Faint gamma-ray bursts on the horizon
Aug 4, 2004
Astronomers may have discovered a new class of gamma-ray bursts that are more powerful than supernovae but much weaker -- and more common -- than most "ordinary" gamma-ray bursts found so far. The claims are made by two separate teams of researchers, who used the INTEGRAL satellite to study a gamma-ray burst that was observed on 3 December 2003 (Nature 430 646 and 648). The results suggest that there is a continuum of cosmic explosions ranging in energy from supernovae to gamma-ray bursts.
Gamma-ray bursts (GRBs) are the most powerful explosions in the universe, but continue to baffle scientists over 30 years after they were first discovered. Most gamma-ray bursts are even brighter than the massive supernovae explosions that occur when a star dies and collapses to form a black hole. However, some astronomers believe that gamma-ray bursts and supernovae are in fact related. Although most supernovae do not have enough energy to produce gamma rays, the additional energy could be supplied by material falling into the black hole.
Now there is new evidence that gamma-ray bursts and supernovae could be related. On 3 December 2003 a gamma-ray burst lasting about 30 seconds was detected by the European Space Agency's INTEGRAL satellite in a small galaxy about 1.6 billion light years away. A record 18 seconds after the start of the burst -- named GRB 031203 -- its location on the sky was sent out by the automatic burst alert system on INTEGRAL. Although the burst initially looked like an ordinary gamma-ray burst, the astronomers later found that it had an energy of about 0.6-1.4 1043 Joules, which is a thousand times lower than a typical high-energy burst.
This result was even more unexpected given that GRB 031203 is only the second closest gamma-ray burst ever to be found. The previous closest burst, which was discovered in 1998, was also found to be very faint, although astronomers were not sure if it was some sort of "freak" explosion. Now, however, the two teams of researchers -- one from the US and the other from Germany and Russia -- think that both bursts belong to a completely new population of gamma-ray bursts that lie somewhere in energy between supernovae and other gamma-ray bursts.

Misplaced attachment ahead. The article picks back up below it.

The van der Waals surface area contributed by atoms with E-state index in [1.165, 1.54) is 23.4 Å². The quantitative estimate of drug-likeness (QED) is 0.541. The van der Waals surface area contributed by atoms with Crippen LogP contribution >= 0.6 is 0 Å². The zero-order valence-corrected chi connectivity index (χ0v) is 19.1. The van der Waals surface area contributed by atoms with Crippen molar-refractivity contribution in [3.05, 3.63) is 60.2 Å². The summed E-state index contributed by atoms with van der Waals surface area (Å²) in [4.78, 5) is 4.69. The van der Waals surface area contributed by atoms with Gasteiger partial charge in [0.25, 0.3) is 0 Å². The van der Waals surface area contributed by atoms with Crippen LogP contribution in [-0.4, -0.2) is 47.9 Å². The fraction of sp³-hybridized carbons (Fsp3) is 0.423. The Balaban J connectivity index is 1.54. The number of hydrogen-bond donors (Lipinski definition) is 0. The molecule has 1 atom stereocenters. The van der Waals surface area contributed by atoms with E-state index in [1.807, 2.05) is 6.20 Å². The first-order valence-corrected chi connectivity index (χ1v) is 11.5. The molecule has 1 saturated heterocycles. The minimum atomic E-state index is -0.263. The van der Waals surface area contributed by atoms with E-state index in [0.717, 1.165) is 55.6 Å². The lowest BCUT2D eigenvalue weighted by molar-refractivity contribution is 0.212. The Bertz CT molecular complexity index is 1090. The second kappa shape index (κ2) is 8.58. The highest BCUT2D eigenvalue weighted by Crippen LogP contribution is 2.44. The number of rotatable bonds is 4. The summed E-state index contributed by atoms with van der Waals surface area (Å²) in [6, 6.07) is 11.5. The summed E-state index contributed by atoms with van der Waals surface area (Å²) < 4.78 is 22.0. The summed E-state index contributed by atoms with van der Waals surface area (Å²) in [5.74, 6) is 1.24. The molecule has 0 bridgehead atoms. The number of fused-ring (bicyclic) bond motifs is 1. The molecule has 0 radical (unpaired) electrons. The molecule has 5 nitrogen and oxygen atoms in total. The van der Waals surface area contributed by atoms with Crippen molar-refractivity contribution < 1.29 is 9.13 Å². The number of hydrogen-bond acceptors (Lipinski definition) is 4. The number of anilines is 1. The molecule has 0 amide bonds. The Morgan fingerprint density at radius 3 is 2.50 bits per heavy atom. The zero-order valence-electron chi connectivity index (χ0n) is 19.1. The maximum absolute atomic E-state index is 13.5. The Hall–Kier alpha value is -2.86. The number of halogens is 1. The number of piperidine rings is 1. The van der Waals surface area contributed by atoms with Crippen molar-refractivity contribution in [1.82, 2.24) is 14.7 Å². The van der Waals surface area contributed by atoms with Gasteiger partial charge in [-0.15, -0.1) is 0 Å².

"Our discovery of GRB 031203 suggests that there is a significant population of sub-energetic gamma-ray bursts that we do not typically see since they are below our detection thresholds," says Alicia Soderberg, a graduate student from the California Institute of Technology who is a member of the US team and lead author of one of the Nature papers. "GRB 031203 was only detectable since it was so nearby and suggests that sub-energetic gamma-ray bursts may in fact be more common than high energy counterparts." The finding also rules out the idea that all gamma-ray bursts have the same energy.
Future missions dedicated to the detection of gamma-ray bursts -- like SWIFT, which will be launched by NASA in October -- might be able to detect many more events like these. "It will be interesting to see whether low energy events are more frequent than ordinary high-energy ones and whether there is a continuous distribution of gamma-ray burst energies," adds Sergey Sazonov, a member of the Russia-Germany group at the Space Research Institute in Moscow and the Max Planck Institute in Garching.
About the author
Belle Dumé is Science Writer at PhysicsWeb